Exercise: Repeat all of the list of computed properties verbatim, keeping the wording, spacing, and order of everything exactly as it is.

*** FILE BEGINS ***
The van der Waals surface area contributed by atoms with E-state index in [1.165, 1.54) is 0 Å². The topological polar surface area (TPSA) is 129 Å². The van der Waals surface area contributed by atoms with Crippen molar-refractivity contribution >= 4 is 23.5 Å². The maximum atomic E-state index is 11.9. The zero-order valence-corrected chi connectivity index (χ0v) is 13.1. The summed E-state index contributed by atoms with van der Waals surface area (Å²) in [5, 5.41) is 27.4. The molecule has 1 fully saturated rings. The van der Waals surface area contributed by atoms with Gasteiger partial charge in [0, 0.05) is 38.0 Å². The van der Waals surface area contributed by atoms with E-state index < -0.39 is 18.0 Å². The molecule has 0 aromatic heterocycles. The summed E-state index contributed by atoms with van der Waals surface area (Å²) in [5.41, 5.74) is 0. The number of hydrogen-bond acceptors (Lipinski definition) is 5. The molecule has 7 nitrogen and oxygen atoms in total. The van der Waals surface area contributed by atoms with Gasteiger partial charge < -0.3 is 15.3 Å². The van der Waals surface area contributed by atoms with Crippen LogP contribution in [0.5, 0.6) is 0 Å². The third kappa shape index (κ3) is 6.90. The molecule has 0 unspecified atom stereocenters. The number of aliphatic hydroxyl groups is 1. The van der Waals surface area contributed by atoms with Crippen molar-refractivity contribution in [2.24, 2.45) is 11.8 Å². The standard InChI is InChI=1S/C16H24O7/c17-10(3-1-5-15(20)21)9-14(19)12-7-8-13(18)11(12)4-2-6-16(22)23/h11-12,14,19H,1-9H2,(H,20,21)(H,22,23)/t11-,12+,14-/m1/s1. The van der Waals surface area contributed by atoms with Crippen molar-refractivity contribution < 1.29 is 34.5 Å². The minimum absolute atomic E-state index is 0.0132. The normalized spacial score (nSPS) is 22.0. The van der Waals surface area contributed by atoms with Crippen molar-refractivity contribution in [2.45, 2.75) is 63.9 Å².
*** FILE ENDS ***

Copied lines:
The van der Waals surface area contributed by atoms with E-state index in [1.165, 1.54) is 0 Å². The topological polar surface area (TPSA) is 129 Å². The van der Waals surface area contributed by atoms with Crippen molar-refractivity contribution >= 4 is 23.5 Å². The maximum atomic E-state index is 11.9. The zero-order valence-corrected chi connectivity index (χ0v) is 13.1. The summed E-state index contributed by atoms with van der Waals surface area (Å²) in [5, 5.41) is 27.4. The molecule has 1 fully saturated rings. The van der Waals surface area contributed by atoms with Gasteiger partial charge in [0, 0.05) is 38.0 Å². The van der Waals surface area contributed by atoms with E-state index < -0.39 is 18.0 Å². The molecule has 0 aromatic heterocycles. The summed E-state index contributed by atoms with van der Waals surface area (Å²) in [5.41, 5.74) is 0. The number of hydrogen-bond acceptors (Lipinski definition) is 5. The molecule has 7 nitrogen and oxygen atoms in total. The van der Waals surface area contributed by atoms with Gasteiger partial charge < -0.3 is 15.3 Å². The van der Waals surface area contributed by atoms with Crippen LogP contribution in [0.5, 0.6) is 0 Å². The third kappa shape index (κ3) is 6.90. The molecule has 0 unspecified atom stereocenters. The number of aliphatic hydroxyl groups is 1. The van der Waals surface area contributed by atoms with Crippen molar-refractivity contribution in [2.24, 2.45) is 11.8 Å². The standard InChI is InChI=1S/C16H24O7/c17-10(3-1-5-15(20)21)9-14(19)12-7-8-13(18)11(12)4-2-6-16(22)23/h11-12,14,19H,1-9H2,(H,20,21)(H,22,23)/t11-,12+,14-/m1/s1. The van der Waals surface area contributed by atoms with Crippen molar-refractivity contribution < 1.29 is 34.5 Å². The minimum absolute atomic E-state index is 0.0132. The normalized spacial score (nSPS) is 22.0. The van der Waals surface area contributed by atoms with Crippen molar-refractivity contribution in [2.45, 2.75) is 63.9 Å².